Ginger Relieves Muscle Pain Caused by Exercise
If you take ginger to settle an upset stomach, you might want to keep some around for the next time you experience muscle pain. Researchers at the University of Georgia discovered that consuming ginger every day relieves muscle pain associated with exercise.
Although ginger’s anti-inflammatory properties have been valued for centuries, it was not until the 1970s that scientists uncovered the mechanisms that make ginger an effective anti-inflammatory agent. That discovery identified ginger as an herbal remedy that shares pharmacological properties with nonsteroidal anti-inflammatory drugs (NSAIDs), such as ibuprofen, which are so popular today. Subsequent research revealed that ginger reduces inflammation in an additional way, beyond that of NSAIDs, which means it has dual powers to reduce inflammation and by extension, pain.
At the University of Georgia, investigators conducted two studies to identify the impact of both raw and heat-treated ginger supplements on muscle pain. It has been proposed that heating ginger may increase its ability to relieve pain. If this is true, cooking with ginger may enhance its healing properties.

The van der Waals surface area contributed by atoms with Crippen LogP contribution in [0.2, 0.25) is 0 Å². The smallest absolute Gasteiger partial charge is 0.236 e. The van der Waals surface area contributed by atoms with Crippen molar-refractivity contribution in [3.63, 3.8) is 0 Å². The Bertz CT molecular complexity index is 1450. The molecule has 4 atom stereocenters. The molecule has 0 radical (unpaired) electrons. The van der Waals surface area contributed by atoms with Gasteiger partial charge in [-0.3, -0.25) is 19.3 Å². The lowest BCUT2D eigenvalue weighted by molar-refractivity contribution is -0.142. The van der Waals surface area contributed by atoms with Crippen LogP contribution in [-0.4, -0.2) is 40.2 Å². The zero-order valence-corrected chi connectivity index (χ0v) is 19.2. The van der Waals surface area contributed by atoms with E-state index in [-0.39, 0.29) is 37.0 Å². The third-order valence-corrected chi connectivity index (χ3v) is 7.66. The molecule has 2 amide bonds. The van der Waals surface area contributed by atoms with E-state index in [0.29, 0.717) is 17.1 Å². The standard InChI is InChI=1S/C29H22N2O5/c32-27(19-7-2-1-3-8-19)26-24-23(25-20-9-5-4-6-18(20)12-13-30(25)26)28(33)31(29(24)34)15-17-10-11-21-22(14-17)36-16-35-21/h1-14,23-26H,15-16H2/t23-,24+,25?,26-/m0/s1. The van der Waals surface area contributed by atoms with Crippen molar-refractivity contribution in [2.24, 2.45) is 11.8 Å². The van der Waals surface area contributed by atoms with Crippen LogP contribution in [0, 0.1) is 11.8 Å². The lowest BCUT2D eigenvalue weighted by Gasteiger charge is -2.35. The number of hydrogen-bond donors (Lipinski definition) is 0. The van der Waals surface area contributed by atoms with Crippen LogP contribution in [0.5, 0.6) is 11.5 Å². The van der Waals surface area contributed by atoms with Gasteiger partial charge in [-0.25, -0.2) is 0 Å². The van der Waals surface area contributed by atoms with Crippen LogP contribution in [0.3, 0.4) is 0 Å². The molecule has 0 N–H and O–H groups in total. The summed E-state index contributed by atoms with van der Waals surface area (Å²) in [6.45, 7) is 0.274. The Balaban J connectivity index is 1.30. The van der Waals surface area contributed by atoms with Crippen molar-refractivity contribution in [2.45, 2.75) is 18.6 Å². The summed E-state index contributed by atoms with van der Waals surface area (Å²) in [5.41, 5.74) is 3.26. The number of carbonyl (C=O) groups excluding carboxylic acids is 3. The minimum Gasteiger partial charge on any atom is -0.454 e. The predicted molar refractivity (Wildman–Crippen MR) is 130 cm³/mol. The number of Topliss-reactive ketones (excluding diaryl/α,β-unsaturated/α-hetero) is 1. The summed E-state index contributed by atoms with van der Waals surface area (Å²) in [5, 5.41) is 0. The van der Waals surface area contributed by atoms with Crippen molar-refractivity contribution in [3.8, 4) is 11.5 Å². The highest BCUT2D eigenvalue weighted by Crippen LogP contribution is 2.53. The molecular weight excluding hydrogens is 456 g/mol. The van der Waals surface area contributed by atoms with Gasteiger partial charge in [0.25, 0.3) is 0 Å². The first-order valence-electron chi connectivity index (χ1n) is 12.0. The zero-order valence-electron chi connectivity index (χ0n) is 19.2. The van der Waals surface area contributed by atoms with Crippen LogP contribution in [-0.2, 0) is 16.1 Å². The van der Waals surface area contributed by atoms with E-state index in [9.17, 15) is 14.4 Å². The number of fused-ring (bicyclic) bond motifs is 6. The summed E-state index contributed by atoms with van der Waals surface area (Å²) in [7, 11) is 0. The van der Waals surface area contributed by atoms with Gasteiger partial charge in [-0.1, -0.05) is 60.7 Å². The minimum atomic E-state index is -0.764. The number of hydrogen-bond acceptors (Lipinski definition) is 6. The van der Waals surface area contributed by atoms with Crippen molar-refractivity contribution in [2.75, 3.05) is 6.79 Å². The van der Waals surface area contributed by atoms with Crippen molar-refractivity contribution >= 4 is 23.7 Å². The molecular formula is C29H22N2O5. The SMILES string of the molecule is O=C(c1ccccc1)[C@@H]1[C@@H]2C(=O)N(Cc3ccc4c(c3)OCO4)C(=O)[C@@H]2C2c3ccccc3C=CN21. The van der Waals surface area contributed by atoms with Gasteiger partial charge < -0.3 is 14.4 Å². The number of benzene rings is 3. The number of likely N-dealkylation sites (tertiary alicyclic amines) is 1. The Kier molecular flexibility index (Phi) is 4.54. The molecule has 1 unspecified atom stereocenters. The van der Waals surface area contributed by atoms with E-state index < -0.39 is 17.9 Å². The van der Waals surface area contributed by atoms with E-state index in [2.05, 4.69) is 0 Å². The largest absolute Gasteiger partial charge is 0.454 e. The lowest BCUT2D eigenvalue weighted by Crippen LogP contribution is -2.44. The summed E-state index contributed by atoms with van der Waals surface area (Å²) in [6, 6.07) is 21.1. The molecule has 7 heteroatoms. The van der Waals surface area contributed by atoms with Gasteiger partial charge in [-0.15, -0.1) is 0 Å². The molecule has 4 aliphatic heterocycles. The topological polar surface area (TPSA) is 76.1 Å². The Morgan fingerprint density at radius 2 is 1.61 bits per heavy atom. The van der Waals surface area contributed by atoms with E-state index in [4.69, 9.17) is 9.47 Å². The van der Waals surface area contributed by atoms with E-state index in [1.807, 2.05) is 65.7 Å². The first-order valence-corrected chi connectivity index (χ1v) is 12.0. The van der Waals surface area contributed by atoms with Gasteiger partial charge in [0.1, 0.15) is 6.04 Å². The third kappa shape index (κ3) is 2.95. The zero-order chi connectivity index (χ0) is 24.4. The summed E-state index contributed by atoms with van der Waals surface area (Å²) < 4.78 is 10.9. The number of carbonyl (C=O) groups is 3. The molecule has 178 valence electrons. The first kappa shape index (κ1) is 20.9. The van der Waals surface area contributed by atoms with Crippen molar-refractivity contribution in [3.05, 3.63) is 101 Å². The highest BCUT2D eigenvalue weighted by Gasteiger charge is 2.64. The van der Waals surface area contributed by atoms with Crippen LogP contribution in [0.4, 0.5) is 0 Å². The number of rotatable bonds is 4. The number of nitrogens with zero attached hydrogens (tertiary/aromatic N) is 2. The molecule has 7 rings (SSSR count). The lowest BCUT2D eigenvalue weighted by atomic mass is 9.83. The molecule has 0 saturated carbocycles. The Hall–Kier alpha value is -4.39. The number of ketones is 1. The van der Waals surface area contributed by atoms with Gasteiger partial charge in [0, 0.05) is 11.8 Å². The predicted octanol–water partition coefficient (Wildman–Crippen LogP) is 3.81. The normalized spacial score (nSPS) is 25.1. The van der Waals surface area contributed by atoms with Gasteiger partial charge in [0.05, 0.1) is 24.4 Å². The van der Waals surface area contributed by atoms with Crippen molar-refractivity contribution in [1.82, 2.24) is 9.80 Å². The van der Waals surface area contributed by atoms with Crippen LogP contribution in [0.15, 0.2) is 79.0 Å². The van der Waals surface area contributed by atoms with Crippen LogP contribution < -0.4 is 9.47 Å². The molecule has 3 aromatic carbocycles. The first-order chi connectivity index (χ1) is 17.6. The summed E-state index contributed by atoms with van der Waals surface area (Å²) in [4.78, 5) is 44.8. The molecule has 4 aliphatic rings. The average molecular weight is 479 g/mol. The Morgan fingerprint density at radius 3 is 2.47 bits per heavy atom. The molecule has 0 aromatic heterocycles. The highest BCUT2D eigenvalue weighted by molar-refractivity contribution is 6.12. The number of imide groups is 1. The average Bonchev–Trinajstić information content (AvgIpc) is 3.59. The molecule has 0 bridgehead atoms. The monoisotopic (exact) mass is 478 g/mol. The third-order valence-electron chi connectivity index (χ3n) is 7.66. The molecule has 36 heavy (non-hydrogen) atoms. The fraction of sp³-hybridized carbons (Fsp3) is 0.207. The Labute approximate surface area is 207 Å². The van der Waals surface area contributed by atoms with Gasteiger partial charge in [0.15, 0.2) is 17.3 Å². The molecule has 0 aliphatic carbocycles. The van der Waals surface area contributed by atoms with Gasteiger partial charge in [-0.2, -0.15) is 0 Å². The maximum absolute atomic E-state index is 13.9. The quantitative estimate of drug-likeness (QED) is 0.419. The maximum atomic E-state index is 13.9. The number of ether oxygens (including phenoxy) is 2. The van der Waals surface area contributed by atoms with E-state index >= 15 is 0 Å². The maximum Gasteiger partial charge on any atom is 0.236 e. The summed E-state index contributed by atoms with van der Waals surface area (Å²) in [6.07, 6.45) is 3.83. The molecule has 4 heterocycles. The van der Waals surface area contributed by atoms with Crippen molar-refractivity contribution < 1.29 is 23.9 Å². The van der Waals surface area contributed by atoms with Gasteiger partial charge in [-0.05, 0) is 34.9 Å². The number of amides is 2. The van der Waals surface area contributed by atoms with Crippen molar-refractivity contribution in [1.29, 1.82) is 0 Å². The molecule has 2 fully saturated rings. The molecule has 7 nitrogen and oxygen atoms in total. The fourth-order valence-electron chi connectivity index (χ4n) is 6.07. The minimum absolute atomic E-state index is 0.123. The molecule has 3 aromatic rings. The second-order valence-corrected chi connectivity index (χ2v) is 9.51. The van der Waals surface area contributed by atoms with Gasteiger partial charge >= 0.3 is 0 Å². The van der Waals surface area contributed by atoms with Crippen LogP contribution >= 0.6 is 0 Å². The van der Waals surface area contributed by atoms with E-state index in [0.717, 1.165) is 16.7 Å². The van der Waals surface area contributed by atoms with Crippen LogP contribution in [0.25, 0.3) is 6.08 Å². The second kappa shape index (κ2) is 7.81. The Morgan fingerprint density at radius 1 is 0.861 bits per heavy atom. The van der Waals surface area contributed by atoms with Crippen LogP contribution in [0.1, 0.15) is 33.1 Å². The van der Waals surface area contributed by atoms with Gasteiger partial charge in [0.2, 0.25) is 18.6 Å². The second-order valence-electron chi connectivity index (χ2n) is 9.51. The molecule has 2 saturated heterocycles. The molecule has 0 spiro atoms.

Thirty-four volunteers enrolled in the raw ginger study and 40 entered the heat-treated study. In each group, the subjects consumed capsules that contained 2 grams of either raw or heat-treated ginger or placebo for 11 consecutive days. On day 8 of the study, the volunteers used heavy weight while performing 18 extensions of the elbow flexors to induce moderate muscle injury.
The investigators assessed arm function, pain, inflammation, and a biochemical involved in pain both before and for three days after the subjects performed the exercise. They learned that participants who consumed ginger supplements experienced a 25 percent reduction in exercise-induced pain, and the benefit was not improved by using heat-treated ginger.
Patrick O’Connor, a professor in the College of Education’s department of kinesiology, noted that their findings concerning ginger are significant because given that muscle pain, including exercise-induced muscle pain, is so common, “anything that can truly relieve this type of pain will be greatly welcomed by the many people who are experiencing it.” These latest findings agree with previous results showing the pain-relieving effects of ginger in patients with osteoarthritis.
Black CD et al. Journal of Pain 2010 Apr 23.
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